Deakin University

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Glucose polymer molecular weight does not affect exogenous carbohydrate oxidation

journal contribution
posted on 2005-09-01, 00:00 authored by D S Rowlands, G A Wallis, Chris ShawChris Shaw, R L P G Jentjens, A E Jeukendrup
PURPOSE: To compare the effects of high (HMW) versus low molecular weight (LMW) glucose polymer solutions on the pattern of substrate oxidation during exercise. METHODS: Eight cyclists (VO(2max): 63 +/- 8 performed three 150-min cycling trials at 64 +/- 5% VO(2max) while ingesting 11.25% HMW (500-750 kg.mol(-1), 21 or LMW (8 kg.mol(-1), 110 solutions providing 1.8 g of carbohydrate per minute, or plain water. Substrate oxidation was determined using stable-isotope methods and indirect calorimetry. RESULTS: Exogenous carbohydrate oxidation rate was not affected by carbohydrate molecular weight (P = 0.89, peak rate: 0.93 x// 1.37 g.min(-1)). There was no effect of carbohydrate molecular weight on endogenous carbohydrate or fat oxidation rates (P = 0.30), plasma free fatty acid (P = 0.14), lactate (P = 0.38), or glucose concentrations (P = 0.98), nor were there any serious gastrointestinal complaints reported for either of the two solutions during exercise. CONCLUSIONS: Despite previous reports of faster gastric emptying and glycogen resynthesis suggesting enhanced glucose delivery, a markedly hypotonic HMW glucose polymer solution had no effect on exogenous and endogenous substrate oxidation rates during exercise, relative to a LMW glucose polymer solution. These data are consistent with there being no effect of carbohydrate structure or solution osmolality or viscosity on exogenous glucose oxidation and that ingested glucose polymers can only be oxidized on average up to 1.0 g.min during exercise.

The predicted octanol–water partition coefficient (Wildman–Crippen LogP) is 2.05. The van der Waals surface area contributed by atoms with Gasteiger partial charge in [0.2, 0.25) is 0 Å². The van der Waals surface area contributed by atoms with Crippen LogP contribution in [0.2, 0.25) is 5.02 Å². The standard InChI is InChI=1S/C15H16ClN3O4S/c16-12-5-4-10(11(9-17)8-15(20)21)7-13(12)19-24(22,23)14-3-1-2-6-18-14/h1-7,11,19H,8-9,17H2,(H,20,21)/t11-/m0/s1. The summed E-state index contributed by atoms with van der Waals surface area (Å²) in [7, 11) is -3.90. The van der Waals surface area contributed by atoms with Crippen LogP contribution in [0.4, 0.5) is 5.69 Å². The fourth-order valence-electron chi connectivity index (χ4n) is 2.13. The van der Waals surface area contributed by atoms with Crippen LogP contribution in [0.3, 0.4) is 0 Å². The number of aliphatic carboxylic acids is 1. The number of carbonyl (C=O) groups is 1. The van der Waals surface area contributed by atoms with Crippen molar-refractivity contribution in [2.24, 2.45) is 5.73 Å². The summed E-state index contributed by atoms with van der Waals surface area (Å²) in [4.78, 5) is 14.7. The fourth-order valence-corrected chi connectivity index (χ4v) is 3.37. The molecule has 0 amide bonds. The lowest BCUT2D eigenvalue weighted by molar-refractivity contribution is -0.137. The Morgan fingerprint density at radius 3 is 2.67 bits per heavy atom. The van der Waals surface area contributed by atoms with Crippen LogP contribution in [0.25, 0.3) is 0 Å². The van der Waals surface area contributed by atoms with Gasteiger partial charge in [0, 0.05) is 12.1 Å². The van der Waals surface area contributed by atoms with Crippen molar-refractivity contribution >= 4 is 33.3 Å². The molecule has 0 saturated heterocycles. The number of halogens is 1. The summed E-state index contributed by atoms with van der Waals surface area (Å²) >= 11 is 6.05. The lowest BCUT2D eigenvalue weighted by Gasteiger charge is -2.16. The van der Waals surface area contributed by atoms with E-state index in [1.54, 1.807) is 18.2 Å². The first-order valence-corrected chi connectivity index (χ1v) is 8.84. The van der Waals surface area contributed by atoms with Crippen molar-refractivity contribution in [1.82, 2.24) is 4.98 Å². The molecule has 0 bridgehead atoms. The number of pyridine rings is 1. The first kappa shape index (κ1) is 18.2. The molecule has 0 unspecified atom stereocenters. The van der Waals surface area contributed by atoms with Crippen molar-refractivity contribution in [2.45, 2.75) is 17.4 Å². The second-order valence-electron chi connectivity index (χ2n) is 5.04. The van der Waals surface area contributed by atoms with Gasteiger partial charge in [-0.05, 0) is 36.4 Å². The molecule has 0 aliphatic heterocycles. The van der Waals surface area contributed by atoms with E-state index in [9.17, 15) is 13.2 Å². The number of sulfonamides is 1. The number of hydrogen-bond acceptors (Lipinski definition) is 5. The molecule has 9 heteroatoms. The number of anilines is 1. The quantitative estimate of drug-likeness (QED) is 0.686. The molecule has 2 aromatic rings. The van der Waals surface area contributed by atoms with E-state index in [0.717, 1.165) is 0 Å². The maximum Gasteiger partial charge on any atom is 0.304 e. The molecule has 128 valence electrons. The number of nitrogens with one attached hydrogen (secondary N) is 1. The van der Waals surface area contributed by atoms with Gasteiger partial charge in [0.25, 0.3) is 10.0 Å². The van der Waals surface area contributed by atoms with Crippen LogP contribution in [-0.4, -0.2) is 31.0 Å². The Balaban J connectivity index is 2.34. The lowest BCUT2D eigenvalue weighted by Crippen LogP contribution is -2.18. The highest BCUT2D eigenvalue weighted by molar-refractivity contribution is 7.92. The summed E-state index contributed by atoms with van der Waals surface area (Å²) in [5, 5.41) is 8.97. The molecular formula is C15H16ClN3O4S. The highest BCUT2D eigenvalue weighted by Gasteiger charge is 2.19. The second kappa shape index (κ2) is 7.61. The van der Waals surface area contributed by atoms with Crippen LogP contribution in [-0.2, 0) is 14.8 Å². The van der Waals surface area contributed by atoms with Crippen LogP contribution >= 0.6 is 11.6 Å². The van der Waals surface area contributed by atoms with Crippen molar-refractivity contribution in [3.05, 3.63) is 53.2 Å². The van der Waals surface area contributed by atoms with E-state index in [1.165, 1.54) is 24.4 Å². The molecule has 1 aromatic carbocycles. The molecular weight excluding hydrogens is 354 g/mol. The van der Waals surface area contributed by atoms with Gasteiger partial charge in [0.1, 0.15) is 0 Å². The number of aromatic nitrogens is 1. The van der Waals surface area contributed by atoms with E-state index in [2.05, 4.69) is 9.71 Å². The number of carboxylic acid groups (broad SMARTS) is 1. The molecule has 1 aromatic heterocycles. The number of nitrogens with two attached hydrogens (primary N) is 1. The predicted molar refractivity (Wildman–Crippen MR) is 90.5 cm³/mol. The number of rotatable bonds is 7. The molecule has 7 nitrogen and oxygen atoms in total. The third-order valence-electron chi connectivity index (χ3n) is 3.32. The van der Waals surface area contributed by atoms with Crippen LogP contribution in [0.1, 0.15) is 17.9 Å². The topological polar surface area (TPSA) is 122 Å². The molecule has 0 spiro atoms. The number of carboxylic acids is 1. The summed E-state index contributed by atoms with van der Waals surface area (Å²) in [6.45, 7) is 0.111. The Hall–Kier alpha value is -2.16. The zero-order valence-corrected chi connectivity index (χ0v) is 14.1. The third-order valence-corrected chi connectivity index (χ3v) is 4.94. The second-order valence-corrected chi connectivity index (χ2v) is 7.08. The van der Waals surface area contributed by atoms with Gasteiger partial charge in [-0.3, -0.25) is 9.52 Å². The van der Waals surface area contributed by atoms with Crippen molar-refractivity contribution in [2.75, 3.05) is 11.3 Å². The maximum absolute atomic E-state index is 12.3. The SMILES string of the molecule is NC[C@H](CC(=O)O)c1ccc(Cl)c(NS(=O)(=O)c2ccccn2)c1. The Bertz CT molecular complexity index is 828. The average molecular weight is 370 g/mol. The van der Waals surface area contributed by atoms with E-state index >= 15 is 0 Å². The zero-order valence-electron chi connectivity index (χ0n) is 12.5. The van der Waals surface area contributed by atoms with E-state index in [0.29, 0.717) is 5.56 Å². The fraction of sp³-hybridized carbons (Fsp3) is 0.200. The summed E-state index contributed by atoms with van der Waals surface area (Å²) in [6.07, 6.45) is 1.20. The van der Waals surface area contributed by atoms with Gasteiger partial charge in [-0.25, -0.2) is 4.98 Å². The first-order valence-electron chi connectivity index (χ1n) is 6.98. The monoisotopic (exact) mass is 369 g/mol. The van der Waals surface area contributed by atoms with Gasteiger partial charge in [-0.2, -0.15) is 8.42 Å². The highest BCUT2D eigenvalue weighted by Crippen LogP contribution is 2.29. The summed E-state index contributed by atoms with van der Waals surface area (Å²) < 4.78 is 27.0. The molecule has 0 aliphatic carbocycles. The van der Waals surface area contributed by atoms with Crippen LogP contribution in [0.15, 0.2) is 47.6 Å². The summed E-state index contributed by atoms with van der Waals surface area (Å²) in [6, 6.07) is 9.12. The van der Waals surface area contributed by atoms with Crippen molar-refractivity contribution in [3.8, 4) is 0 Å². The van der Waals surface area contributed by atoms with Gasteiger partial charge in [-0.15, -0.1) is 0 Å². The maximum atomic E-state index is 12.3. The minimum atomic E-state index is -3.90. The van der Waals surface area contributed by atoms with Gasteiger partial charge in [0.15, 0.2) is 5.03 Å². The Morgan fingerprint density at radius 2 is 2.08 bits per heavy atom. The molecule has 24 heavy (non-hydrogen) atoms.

Medicine and science in sports and exercise






1510 - 1516


Lippincott, Williams & Wilkins


Philadelphia, Pa.





Publication classification

C1.1 Refereed article in a scholarly journal

Copyright notice

2005, American College of Sports Medicine